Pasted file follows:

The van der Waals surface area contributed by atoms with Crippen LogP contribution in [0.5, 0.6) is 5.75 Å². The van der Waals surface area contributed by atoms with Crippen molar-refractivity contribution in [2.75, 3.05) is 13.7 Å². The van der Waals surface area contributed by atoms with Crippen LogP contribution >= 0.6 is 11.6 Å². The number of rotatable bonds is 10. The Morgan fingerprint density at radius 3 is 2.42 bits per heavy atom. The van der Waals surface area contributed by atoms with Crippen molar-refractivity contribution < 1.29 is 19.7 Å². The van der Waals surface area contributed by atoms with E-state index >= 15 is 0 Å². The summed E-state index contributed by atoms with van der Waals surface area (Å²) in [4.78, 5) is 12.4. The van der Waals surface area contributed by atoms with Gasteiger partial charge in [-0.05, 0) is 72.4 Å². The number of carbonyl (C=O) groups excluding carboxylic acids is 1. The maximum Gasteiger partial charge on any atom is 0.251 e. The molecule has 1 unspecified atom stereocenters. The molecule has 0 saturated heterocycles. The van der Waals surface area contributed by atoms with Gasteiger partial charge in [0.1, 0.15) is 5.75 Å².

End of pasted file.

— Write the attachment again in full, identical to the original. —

The van der Waals surface area contributed by atoms with Crippen LogP contribution in [0.5, 0.6) is 5.75 Å². The van der Waals surface area contributed by atoms with Crippen molar-refractivity contribution in [2.75, 3.05) is 13.7 Å². The van der Waals surface area contributed by atoms with Crippen LogP contribution >= 0.6 is 11.6 Å². The number of rotatable bonds is 10. The Morgan fingerprint density at radius 3 is 2.42 bits per heavy atom. The van der Waals surface area contributed by atoms with Crippen molar-refractivity contribution < 1.29 is 19.7 Å². The van der Waals surface area contributed by atoms with E-state index >= 15 is 0 Å². The summed E-state index contributed by atoms with van der Waals surface area (Å²) in [4.78, 5) is 12.4. The van der Waals surface area contributed by atoms with Gasteiger partial charge in [-0.05, 0) is 72.4 Å². The number of carbonyl (C=O) groups excluding carboxylic acids is 1. The maximum Gasteiger partial charge on any atom is 0.251 e. The molecule has 1 unspecified atom stereocenters. The molecule has 0 saturated heterocycles. The van der Waals surface area contributed by atoms with Gasteiger partial charge in [0.1, 0.15) is 5.75 Å².